Good afternoon. We appreciate the opportunity to speak with you today.
Cameco is headquartered in Saskatoon, Saskatchewan and is one of the world's largest producers of uranium for nuclear energy. The vast majority of this uranium, of course, comes from our extensive mining and milling operations in northern Saskatchewan. Cameco also owns refining, conversion and fuel fabrication facilities in Ontario that are part of the global nuclear fuel cycle. Uranium powers one in every 10 homes in Canada and one in every 23 homes in the United States.
Cameco is also one of the largest employers of indigenous people in Canada. Our success depends on the long-term positive partnerships we have built with first nation and Métis communities where we operate, particularly in the northern part of our province of Saskatchewan. Our indigenous partnerships are examples of the win-win benefits that can be achieved when a company and communities work together. These strong relationships and this trust, built over decades, help us respond with communities in times of crisis.
Our response to the pandemic was guided by ongoing dialogue with indigenous chiefs, along with community leaders and public health officials. It became very clear early in the pandemic that our partner communities in northern Saskatchewan were in need of significant assistance, so in April we established a $1-million COVID-19 relief fund to provide assistance in Saskatoon and northern Saskatchewan. We granted money to more than 67 different community projects in more than 40 different communities, totalling $1 million. We also shipped more than 1,000 care packages and PPE to northern indigenous communities in our province. Unfortunately, it did not come close to meeting the demand. We received an overwhelming number of requests: 581 applications for more than $17 million in funding.
To be clear, COVID-19 has also hit us at Cameco. We put our Cigar Lake mine, our only and last remaining uranium mining facility in Saskatchewan, and a portion of our Ontario operations into care and maintenance. This action was taken in collaboration with our partner communities to protect the health and safety of both our employees and those in our neighbouring communities. Unfortunately, production remains suspended at Cigar Lake.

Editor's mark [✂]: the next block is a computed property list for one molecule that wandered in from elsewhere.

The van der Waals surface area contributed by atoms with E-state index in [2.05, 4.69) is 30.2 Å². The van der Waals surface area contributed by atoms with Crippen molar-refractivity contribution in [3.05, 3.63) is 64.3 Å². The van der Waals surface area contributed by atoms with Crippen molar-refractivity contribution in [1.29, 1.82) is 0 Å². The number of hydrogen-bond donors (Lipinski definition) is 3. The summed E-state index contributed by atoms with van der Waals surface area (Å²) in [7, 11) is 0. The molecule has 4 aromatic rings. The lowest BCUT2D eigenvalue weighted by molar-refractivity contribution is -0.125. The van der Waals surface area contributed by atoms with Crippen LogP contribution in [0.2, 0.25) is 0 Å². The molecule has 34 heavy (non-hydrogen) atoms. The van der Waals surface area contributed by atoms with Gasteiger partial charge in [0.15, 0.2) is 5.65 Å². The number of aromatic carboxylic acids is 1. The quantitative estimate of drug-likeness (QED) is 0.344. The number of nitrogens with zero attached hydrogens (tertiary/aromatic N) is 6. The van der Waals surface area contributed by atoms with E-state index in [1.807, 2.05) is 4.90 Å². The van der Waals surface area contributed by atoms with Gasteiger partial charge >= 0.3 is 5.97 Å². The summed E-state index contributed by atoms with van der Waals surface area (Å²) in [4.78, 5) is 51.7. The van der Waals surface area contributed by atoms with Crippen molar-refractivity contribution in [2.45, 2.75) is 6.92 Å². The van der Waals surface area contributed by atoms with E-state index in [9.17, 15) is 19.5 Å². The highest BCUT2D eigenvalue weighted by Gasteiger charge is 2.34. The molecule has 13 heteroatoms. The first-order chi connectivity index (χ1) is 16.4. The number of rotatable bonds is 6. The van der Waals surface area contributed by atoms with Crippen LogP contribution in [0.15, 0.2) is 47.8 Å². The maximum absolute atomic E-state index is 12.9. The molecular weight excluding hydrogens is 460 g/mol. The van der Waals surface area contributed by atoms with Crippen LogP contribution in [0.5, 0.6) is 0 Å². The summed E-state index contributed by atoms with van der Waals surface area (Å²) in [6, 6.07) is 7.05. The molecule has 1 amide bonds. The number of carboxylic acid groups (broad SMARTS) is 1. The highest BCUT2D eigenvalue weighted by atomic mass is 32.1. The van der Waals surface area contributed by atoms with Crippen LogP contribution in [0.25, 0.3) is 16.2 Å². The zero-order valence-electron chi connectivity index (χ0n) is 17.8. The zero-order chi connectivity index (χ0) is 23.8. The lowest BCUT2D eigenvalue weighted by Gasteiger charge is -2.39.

Despite these incredibly difficult operating decisions, which have essentially resulted in zero Canadian production for us, Cameco has not laid off any employees during this shutdown. The majority of the Cigar Lake employees sit at home right now receiving 75% pay, entirely paid for by Cameco. We have hundreds of corporate office employees who are also at home receiving 100% pay from Cameco.
Our mines and mills require a healthy supply chain in order to operate. Roughly 80% of the goods and services used at Cameco's operations, which total almost $4 billion over the last decade or so, are procured from northern and indigenous businesses. This supply chain includes airline partners to shuttle contractors and employees to site, contractors to deliver goods and services to our sites, and communities to draw workers from.
Even though our operations in the north are in care and maintenance, our northern business partners need to remain financially and operationally viable in order to be available when this pandemic subsides and we return to uranium production. Governments can help ensure that the supply chain is active by investing in northern infrastructure projects to keep these businesses going and their workers employed.
We're really happy to see the federal and provincial governments come together to fund phase 1 of the Wollaston Lake road, but the transition to full economic recovery is going to take a lot more. We are therefore supporting three shovel-ready infrastructure projects put forward by our northern indigenous communities. They include Hatchet Lake first nation, which is proposing phase 1(b), phase 2 and phase 3 of the Wollaston Lake road; Fond du Lac first nation, which is proposing widening and lengthening its airstrip; and English River First Nation, which is proposing a recreation complex near Saskatoon.
Our northern air carriers have also been hit hard through this, yet they are vital to our industry and to the communities they serve. We are therefore asking the federal government to consider extending the $17 million in funding it is giving to air carriers north of 60 to also include those air carriers that are primarily operating in the northern parts of provinces.
In conclusion, we're making three recommendations to this committee. Number one, we recommend that the committee recognize the opportunities that exist in northern and indigenous businesses and consider the economic impacts to our business if these northern businesses fail during COVID-19. We also ask the committee to advocate for infrastructure investments that support northern and indigenous-owned businesses, including the three shovel-ready projects we just mentioned. Finally, we recommend that the committee support expanding federal assistance to air carriers operating in the northern parts of provinces.
Thank you, Mr. Chair. We look forward to your questions.